June 7, 2014 @ 3:32 pm

    I mis-used the phrase "two-alternative forced choice" above, at least as it's commonly used in psychophysics. I should have said that two-choice procedures don't necessarily produce a tendency toward one or another response.

  7. Christian DiCanio said,

    June 7, 2014 @ 9:41 pm

    David L,

    It is perfectly possible to record speech, control for as many variables as you can, and test only specific ones. This is at the heart of any work in speech perception (and perceptual cues) and is part of what many phoneticians/speech scientists do. When one can not control specific cues so easily, it is more customary to find specific speakers who use one cue more than others do and then test listeners on these two types of voices. The idea is that some of the variability between voices will wash out by having listeners listen to many different types of voices.

    And in case you're thinking about it, those cues which might be correlated to the cue in question can usually be controlled. So, this is all possible.

  8. Mark Sicoli said,

    June 8, 2014 @ 8:38 am

    Thanks for writing about this Christian. Their findings seem more relevant to the literature on vocal deception. In the least they could have also tested creaky speakers trained to speak less creaky to try and pull the deception effects apart from the voice quality effects. And if they got results in favor of their hypothesis they could be used as before and after illustrations in advertisements for professional voice therapy ((wink))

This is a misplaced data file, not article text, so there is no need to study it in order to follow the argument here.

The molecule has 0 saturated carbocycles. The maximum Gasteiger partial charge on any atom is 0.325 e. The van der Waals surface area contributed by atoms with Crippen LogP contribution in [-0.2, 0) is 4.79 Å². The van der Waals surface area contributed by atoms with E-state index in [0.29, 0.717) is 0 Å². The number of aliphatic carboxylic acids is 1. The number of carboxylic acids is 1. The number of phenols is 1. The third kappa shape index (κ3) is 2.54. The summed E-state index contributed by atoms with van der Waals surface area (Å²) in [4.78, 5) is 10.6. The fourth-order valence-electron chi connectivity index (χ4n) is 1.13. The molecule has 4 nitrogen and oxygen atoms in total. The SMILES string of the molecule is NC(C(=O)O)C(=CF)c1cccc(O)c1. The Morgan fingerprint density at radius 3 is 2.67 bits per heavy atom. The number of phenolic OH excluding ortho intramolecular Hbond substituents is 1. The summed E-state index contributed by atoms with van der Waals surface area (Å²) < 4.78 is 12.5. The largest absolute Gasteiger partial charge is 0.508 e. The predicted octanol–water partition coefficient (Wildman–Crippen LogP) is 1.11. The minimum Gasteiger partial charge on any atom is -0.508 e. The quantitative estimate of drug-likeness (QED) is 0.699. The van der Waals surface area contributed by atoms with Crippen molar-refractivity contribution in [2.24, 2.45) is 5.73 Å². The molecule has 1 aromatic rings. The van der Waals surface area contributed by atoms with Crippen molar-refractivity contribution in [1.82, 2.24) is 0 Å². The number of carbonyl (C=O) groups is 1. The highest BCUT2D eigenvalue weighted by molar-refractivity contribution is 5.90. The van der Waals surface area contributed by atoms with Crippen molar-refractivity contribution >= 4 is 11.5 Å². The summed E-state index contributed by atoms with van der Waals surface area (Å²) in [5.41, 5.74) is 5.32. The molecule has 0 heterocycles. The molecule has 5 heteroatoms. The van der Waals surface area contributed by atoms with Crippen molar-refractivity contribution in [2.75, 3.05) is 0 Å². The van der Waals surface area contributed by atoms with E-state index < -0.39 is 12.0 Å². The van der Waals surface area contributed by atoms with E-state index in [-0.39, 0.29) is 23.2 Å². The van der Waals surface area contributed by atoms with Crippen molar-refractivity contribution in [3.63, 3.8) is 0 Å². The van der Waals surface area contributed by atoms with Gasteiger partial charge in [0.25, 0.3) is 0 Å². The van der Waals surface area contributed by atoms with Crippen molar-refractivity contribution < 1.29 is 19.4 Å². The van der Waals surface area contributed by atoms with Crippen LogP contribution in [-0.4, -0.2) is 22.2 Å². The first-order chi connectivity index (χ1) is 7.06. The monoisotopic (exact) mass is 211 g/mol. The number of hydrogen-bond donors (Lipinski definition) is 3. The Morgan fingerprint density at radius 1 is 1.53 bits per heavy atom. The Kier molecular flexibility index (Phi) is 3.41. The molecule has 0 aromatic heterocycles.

One thing is that the title of your post is more appropriately “Vocal Fry may not harm your career prospects” because, as you clearly pointed out that they don’t provide evidence that vocal fry probably harms your career prospects, there’s also no evidence that it probably doesn’t.

    Unfortunately, perception studies rating favorability or unfavorability of speakers this way tend to flatten the social fields and then overgeneralize from there. I think Anderson et al’s hypothesis would do better tested in a phonetically grounded linguistic ethnography of hiring practices. A few things we’d like to know: Just what are the jobs at issue and what are the voice qualities of people already in these positions. Since there are claims that creaky voice is becoming more common in (corporately and academically) successful american women, this needs to be resolved with their claim to being “less hirable”. What do real hiring committees actually talk about when making real hiring or not-hiring decisions? What does the sequence of talk in the job interviews look like? What about dialect shifting when playing professional rather than playing some other social role? And given more time, are their changes in voice quality features over the career of individuals as they move up the corporate ladder or not?